Ireland’s lead over Netherlands in 2nd was over 7s, but Adam Carroll was having to contend with lapped traffic in the form of Team USA (who had needed an additional pit stop to change their front wing after their first lap shenanigans) and ended up dropping two seconds of that gap before the second pit stop window opened and Carroll was again first car in to put an end to trailing JR Hildebrand. It wasn’t such a good stop this time, but no serious harm was done: Jeroen Bleekemolen almost overshot the pit lane entrance when he pitted on the next lap, and then he found his exit impeded by the incoming Team GBR car: consequently Ireland sailed past before Netherlands got back on track. The gap was much closer, however.

Once the pit stops were concluded, Ireland again came up with the problem of the backmarker Team USA car holding them up. An appeal to the crew in the pit lane finally got JR Hildebrand to yield the position on lap 41, allowing Carroll to get into clear air again with nothing between him and the race win – and moreover, the championship. He put the gap over the Netherlands back up to 10s by the penultimate lap, when he started hitting further back markers – but these proved to be a little more considerate and aware than Team USA had been.

New Zealand ended up in the gravel for their second consecutive race, the back end of the car snapping away from Earl Bamber on lap 7 for no apparent reason, while Team Malaysia retired on lap 28 when Aaron Lim simply ran off the track and beached in the gravel.

Team Germany made it to lap 26 before an exhaust problem apparently triggered a system shutdown and Michael Ammermuller abruptly cruised to a halt and pulled off the track. Team Switzerland and Team GBR also suffered cracked exhausts: Neel Jani was able to carry on almost unaffected but, lacking engine power, Dan Clarke found himself under pressure from John Martin in the Team Australia car but managed to battle on to the chequered flag to make this home event one of the better, fiestier performances of the season for the otherwise ailing British outfit.

Team Switzerland came in third, which under other circumstances would have been a good result, but Neel Jani and the team were clearly frustrated that their title bid had simply fizzled out at the very end. Portugal, too, felt that they had had the momentum behind them coming into the final race and were particularly hit by the loss of the Mexico round. Both teams did well but were essentially side shows today in what was all about Ireland, a peerless performance from them that saw them cross the finish line way out in front in sprint race, feature event and indeed championship, sealing Ireland’s first-ever international motorsport championship in the nation’s history. The Brands Hatch whitewash was a perfect, brilliant way to seal the deal too.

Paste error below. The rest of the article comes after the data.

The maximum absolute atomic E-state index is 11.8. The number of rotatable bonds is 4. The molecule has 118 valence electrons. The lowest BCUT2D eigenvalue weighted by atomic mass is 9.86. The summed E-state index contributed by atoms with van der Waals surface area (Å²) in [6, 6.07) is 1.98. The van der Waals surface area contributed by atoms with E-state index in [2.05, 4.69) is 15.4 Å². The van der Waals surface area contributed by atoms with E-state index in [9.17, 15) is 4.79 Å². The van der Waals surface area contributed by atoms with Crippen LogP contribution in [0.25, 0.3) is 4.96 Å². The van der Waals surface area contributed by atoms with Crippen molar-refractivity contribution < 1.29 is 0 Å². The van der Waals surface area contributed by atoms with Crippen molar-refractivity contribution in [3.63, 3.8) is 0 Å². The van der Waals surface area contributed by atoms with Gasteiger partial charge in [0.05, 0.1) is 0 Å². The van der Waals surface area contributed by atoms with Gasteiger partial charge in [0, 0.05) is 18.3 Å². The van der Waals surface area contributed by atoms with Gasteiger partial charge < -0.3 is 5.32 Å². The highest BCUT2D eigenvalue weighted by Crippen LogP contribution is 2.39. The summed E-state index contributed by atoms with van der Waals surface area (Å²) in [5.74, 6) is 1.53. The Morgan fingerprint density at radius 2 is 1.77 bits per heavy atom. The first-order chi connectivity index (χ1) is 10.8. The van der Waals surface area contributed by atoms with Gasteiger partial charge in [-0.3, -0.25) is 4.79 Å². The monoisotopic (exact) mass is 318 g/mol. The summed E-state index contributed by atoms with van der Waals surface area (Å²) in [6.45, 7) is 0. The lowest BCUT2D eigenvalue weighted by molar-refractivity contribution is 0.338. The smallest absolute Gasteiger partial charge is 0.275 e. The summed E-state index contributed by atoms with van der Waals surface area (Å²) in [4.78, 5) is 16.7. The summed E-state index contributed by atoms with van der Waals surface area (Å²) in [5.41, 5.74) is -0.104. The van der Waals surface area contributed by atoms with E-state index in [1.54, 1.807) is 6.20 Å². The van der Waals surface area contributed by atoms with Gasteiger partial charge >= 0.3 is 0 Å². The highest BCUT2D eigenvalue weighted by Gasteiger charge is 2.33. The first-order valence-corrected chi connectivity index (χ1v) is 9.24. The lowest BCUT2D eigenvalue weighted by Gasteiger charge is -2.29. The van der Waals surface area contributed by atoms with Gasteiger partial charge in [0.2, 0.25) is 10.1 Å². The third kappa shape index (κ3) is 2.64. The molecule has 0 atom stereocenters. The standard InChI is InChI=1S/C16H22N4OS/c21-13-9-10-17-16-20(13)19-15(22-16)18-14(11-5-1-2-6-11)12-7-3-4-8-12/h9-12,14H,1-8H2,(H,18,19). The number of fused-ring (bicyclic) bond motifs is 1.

While it was a shame to lose the Team Mexico round, at least the often-troubled 2008/9 season of A1GP ended with style and a flourish, with cheers and celebrations before a big and enthusiastic motorsport crowd.

Pos  Driver               Team           Time
 1.  Adam Carroll         Ireland        1h04m14.970s
 2.  Jeroen Bleekemolen   Netherlands     +   10.156s
 3.  Neel Jani            Switzerland     +   13.564s
 4.  Clivio Piccione      Monaco          +   14.293s
 5.  Filipe Albuquerque   Portugal        +   16.484s
 6.  Salvador Duran       Mexico          +   21.810s
 7.  Dan Clarke           Great Britain   +   23.409s
 8.  John Martin          Australia       +   24.493s
 9.  Vitantonio Liuzzi    Italy           +   46.004s
10.  Nicolas Prost        France          +   49.094s
11.  Alan van der Merwe   South Africa    + 1m13.905s
12.  Daniel Morad         Lebanon         + 1m16.257s
13.  Satrio Hermanto      Indonesia       +     1 lap
14.  JR Hildebrand        USA             +     1 lap

Retirements:

    Aaron Lim            Malaysia       27 laps
    Michael Ammermuller  Germany        26 laps
    Earl Bamber          New Zealand     6 laps
    Cheng Cong Fu        China           0 laps
    Narain Karthikeyan   India           0 laps
    Felipe Guimaraes     Brazil          0 laps

Championship

Ireland’s domination of the final round of the A1GP 2008/9 season mkaes the championship table look rather safe and easy for them, so it’s worth remembering that they came into this final race two points behind Switzerland who looked the safer bet for the title, and only four points ahead of Portugal.

It shows why Switzerland and Portugal will be so disappointed with the outcome, as they both had strong chances just one day earlier. But even if the season had continued on to Mexico, the gap that Ireland opened up here would have been almost impossible to close.

Ireland put their strong finish down to the decision to focus the team on one driver – on Adam Carroll – from very early on. It’s worth other nations remembering that in future, and not switching drivers or “making do” with whoever is available.

Netherlands came a creditable fourth, but after that the points tail off very rapidly showing lack of consistency over the seven weekend season.

Pos Team    Points
1   Ireland         112
2   Switzerland      95
3   Portugal         92
4   Netherlands      75
5   France           47
6   Malaysia         43
7   New Zealand      36
8   Australia        36
9   Monaco           35
10  Great Britain    28
11  USA              24
12  India            19
13  Mexico           19
14  South Africa     19
15  Brazil           18
16  Italy            17
17  Lebanon           8
18  China             7
19  Korea             4
20  Indonesia         3
21  Germany           2

Hopefully now that the series has completed its difficult transition to a new chassis and the new Ferrari engine, it can focus on building up a proper season of events. This one has been hit by the lack of readiness of hardware, teams falling apart because of economic problems, and the sudden cancellation of scheduled races for a host of races (like swine flu in the case of Mexico.) It all makes the series somewhat slap dash and hit and miss, and after a very impressively professional first two to three seasons all of a sudden A1GP is looking a bit amateur hour.

It needs to shape up and restore its reputation if it is to make it beyond five seasons.